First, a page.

In coherence, the book’s second detraction is the near absence of attention to the subject of reconciliation. The problem of race in America and elsewhere cannot be effectively addressed without a dialogue with the other races, including whites. Notably, the “Other” for Fluker includes the “young and the restless,” the sexually marginalized (LGBTQIA), and African nations (135ff.; 177). Fluker, at no point, includes Asians, Hispanics, Native Americans, or even the sidelined whites (cf. Hillbilly Elegy). If the Church, regardless of ethnicity, is the epicenter for authentic reconciliation for both vertical and horizontal dimensions, should not the prophetic call to Black Churches signify reconciliation for all races? In failing to address comprehensive reconciliation, Fluker’s call to Black Churches to embrace a global vision points forward to a solution, and simultaneously confines the relevance of that prophetic voice for a truly global impact. Why not stand on the permanency of scripture and its proclamation for equally unshakeable reconciliation to expose prophetically the historic and present subterfuge of racist Christianity on all sides and its idolatry of money and power? Why not take up the divinely authorized mantle of scriptural tradition and call for repentance and restoration for all? Why relinquish such power, subjectivity, and agency to what has been and continues to be a distorted if not mangled representation of scripture in white Christianity? Why restrain this truly global prophetic calling for the Black Church? Why not capitalize on the truth that election in scripture is a call to exilic life (Heb. 11; 1 Pet. 1:1, 2:11) to give the lie to that great falsehood that white Christianity has somehow arrived in the Promised Land in America? In the exchange for earthly/worldly comfort, security, and power, collective Christianity has shamelessly mangled the Gospel truth and forfeited its heavenly/eternal inheritance (1 Pet. 1:3-25), which necessarily requires embodied testimony to the crucified Christ (1 Pet. 2:21; cf. Mk. 8:34-38).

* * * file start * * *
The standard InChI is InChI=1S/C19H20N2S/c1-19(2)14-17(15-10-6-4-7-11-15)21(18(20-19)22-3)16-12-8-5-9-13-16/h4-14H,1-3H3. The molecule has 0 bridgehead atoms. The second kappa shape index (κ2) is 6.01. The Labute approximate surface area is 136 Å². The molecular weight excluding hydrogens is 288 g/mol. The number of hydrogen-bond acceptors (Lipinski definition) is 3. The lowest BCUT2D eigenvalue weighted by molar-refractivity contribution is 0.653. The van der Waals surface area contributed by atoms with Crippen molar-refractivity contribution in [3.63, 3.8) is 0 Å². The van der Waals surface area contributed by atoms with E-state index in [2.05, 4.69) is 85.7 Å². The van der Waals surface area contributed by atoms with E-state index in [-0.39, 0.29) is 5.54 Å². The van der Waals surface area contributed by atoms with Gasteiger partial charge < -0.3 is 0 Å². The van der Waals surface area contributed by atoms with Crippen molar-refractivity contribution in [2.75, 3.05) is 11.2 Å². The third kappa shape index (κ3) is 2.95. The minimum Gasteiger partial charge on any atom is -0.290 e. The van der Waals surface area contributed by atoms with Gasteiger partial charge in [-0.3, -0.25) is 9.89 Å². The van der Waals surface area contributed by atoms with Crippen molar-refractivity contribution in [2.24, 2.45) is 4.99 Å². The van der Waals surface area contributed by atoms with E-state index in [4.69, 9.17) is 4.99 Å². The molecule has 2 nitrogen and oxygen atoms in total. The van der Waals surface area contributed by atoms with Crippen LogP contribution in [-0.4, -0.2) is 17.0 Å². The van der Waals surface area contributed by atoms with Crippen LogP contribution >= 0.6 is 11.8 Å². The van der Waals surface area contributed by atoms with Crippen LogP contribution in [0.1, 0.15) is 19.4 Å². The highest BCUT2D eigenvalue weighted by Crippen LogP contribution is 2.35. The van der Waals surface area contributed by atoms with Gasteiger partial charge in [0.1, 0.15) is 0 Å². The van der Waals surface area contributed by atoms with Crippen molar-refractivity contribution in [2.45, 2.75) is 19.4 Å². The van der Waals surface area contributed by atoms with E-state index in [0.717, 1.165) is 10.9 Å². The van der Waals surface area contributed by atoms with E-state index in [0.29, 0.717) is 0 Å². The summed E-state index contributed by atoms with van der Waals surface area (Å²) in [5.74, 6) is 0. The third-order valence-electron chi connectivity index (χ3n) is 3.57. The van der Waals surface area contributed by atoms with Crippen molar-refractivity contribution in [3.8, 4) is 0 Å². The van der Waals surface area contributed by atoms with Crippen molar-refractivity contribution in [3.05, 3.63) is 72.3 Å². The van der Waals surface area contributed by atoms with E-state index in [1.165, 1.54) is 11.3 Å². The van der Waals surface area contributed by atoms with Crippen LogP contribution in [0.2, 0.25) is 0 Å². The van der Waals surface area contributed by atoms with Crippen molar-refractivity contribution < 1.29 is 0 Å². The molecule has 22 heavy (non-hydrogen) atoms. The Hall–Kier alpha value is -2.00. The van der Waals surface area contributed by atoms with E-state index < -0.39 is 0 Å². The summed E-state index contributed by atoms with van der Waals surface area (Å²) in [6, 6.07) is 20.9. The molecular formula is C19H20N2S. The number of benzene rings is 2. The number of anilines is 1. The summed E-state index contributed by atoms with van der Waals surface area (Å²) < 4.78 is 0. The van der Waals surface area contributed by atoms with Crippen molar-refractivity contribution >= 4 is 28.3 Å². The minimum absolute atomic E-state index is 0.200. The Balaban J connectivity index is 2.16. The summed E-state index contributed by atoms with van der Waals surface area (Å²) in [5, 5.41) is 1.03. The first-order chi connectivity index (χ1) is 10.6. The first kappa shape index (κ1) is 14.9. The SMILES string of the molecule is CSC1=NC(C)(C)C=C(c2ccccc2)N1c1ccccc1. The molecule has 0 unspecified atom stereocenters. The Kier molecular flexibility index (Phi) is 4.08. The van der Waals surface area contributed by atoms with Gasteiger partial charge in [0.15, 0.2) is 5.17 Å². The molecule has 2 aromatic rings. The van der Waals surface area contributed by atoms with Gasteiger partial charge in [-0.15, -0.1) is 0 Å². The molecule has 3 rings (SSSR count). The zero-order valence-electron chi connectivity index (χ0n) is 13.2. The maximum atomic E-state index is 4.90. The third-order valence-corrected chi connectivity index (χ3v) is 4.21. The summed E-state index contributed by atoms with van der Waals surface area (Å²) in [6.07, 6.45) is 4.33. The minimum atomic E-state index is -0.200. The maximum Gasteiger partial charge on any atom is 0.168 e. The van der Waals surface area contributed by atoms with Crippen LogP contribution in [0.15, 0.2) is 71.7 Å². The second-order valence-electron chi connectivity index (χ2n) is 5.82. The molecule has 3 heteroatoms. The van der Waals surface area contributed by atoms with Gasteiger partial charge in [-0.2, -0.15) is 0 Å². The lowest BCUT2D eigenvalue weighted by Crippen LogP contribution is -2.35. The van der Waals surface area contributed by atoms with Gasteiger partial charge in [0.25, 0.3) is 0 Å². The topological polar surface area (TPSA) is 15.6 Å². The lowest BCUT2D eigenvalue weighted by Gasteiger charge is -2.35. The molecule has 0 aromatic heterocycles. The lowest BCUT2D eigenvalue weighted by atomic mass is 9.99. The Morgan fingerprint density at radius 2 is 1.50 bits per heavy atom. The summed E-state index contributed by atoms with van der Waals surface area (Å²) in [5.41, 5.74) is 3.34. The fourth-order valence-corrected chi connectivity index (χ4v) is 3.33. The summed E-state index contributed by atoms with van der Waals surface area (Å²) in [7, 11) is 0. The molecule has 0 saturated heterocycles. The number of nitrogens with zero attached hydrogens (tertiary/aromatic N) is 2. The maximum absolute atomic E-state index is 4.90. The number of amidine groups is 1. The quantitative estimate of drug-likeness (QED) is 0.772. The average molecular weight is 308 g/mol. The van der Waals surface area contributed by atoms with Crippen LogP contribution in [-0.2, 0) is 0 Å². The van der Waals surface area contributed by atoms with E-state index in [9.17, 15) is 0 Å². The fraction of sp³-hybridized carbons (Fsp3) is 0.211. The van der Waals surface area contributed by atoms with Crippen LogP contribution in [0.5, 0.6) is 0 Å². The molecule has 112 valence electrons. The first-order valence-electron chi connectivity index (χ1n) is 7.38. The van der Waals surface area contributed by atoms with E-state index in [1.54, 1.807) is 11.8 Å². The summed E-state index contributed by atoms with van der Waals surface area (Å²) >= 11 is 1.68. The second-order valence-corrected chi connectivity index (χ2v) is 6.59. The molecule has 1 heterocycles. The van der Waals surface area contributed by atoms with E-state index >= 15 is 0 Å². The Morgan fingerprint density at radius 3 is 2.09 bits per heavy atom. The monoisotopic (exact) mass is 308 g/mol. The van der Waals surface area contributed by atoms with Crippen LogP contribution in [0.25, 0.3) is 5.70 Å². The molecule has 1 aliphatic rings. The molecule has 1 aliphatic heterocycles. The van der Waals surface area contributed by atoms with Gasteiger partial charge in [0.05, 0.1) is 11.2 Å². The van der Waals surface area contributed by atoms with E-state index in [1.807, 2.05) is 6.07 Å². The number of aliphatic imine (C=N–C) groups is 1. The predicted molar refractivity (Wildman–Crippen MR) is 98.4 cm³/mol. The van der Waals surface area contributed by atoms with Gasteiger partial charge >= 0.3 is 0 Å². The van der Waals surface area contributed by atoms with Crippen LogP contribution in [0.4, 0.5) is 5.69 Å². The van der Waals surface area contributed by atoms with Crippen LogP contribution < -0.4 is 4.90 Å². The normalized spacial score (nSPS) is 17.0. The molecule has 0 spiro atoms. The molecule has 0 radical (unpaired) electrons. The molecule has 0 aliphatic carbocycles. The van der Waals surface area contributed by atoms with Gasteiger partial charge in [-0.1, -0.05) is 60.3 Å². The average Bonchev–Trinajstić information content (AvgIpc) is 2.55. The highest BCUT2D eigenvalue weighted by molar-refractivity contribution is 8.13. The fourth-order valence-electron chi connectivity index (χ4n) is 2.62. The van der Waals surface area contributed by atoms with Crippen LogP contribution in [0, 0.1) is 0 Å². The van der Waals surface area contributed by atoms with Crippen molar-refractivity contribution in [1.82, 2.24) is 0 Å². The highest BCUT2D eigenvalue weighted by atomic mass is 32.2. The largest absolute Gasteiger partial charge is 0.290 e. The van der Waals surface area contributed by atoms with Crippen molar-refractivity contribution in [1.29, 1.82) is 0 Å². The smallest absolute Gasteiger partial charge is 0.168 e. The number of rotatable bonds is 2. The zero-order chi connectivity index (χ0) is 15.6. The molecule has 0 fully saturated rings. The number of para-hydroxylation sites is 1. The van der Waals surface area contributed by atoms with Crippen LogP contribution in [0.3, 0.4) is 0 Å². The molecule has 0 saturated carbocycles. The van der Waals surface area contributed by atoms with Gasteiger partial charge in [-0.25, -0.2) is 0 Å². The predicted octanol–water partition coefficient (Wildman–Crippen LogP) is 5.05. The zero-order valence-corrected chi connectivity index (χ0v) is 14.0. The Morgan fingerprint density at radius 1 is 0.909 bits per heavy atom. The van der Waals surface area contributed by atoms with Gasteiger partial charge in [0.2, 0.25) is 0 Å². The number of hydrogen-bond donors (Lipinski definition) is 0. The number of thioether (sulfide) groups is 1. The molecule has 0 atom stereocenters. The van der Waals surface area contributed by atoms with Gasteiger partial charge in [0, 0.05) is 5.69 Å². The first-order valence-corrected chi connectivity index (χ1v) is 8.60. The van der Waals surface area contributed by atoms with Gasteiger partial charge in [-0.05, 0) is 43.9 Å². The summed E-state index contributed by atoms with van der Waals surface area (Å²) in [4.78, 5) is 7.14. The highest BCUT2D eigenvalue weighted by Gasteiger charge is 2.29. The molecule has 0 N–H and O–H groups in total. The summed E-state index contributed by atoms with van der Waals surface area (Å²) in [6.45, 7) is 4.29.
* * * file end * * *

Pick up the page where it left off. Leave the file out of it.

Finally, the entire volume ultimately wrestles with the historic, present, and future identity of Black Americans. Fluker boldly calls the Black community to confront the various racial “ghosts” which continue to haunt American society: “It is manifest in the continuing challenges of income inequality, food deserts, incarcerated populations of black and poor youth, inequitable educational policies, public health disparities, and other signs that portray the ghost’s resilience and indirectness” (58). Indeed, for Fluker, confronting and conquering these ghosts will ultimately mean taking control of the spurious narrative of Black people, especially Black men, as “dangerous madmen, monkey men, and monsters” (209) through a strategy which fosters “character, civility, and community” (237). In such a way, Fluker himself prophetically cries out for self-examination and transformation within the Black community apart from sacrificing the necessary resistance against continuing oppression without. The long-awaited call to control the narrative through subjectivity and agency for Black Americans is nothing less than a critical “turning.” Yet, that ghostly narrative cannot be effectively eradicated as long as that narrative remains within the ethnocentric parameter; it must necessarily confront the terrain of other races in not only resistance, but reconciliation as well. Is there space where being Black in the multi-racial community is not betrayal of the past nor collusion in current racism? Can the Black Church epitomize its history paid in blood and freedom from the insanity of racism by representing all races? Fluker’s prophetic tenor cannot be denied, but it falls short of the true radical revision and reformation the Black Church already has by divine authority in scripture.

About the Reviewer(s): 

M. Sydney Park is Associate Professor of Divinity at Beeson Divinity School.

Date of Review: 
October 9, 2018
About the Author(s)/Editor(s)/Translator(s): 

Walter Earl Fluker is the Martin Luther King, Jr. Professor of Ethical Leadership, the editor of the Howard Thurman Papers Project, and the Director of the Martin Luther King, Jr. Initiative for the Development of Ethical Leadership (MLK-IDEAL) at Boston University School of Theology and the Graduate School of Arts and Sciences.

Keywords: